“Now, more than ever, we have to consider the long-term implications on this community if one of our vital nonprofits cannot stay afloat,” Deiorio explains.
In response to the community need, the Marion County Hospital District’s COVID-19 Relief Fund, administered by the Community Foundation, has made hundreds of thousands of dollars in grants to more than a dozen nonprofits. Businesses have created additional funds at the foundation, directly related to COVID-19 relief for their employees, and individuals have worked to impact immediate needs. The Grant Services department at the Foundation’s Nonprofit Resource Center stands ready to help.
“The needs may be great, but our community is greater. Everyone is so generous here,” Deiorio declares. “Now is a great time to get involved. If a business or individual wants to impact a specific need in our community, we are here to guide them along the way. We can put their passions to work.”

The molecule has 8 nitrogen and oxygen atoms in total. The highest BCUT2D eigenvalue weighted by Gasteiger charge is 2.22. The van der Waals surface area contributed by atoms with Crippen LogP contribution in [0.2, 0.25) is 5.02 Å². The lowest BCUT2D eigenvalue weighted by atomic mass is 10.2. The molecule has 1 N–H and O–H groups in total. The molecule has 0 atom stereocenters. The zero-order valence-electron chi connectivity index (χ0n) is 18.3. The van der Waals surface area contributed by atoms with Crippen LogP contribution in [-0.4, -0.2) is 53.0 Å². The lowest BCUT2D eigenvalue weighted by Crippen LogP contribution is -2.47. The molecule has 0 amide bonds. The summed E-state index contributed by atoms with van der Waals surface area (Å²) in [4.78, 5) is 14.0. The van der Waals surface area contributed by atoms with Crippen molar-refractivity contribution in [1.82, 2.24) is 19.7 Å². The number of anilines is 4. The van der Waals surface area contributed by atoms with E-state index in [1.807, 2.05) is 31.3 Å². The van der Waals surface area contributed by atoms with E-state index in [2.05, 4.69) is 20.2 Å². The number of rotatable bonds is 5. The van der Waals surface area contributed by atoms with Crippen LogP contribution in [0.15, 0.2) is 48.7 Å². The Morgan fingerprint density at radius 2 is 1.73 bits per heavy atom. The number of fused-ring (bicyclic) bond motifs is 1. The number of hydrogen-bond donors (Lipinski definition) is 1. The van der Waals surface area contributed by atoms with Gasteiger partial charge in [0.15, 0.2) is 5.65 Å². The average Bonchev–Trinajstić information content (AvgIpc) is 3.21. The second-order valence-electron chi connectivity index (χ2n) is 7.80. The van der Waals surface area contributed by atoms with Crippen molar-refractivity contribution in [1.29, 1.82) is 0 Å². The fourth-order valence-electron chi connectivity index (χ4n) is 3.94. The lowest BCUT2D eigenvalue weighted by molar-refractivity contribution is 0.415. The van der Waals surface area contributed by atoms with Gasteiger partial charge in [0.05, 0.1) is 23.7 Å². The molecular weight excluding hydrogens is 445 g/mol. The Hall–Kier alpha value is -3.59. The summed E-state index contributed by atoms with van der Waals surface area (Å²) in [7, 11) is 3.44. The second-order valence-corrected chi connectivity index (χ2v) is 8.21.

Survey Answers Snapshot
Between March 23 – April 24, 2020, 109 nonprofits responded representing all nonprofit sectors (animals, arts, education, environment, faith-based initiatives, health and human services, housing and more) with annual budget sizes from under $250,000 to more than $25 million. Of those respondents, 62% represent the small business sector with budgets less than $750,000.
All 109 nonprofits responded “yes” to the question: Has your organization been affected by COVID-19?
To see the full Nonprofit Survey Report, visit www.ocalafoundation.org/covid-19
The Community Foundation for Ocala Marion County is building a stronger community…one passion at a time. Programs include the NonProfit Business Council, the Estate Planning Council, and the Nonprofit Resource Center in partnership with Marion County, the City of Ocala, the Marion County Hospital District and AdventHealth.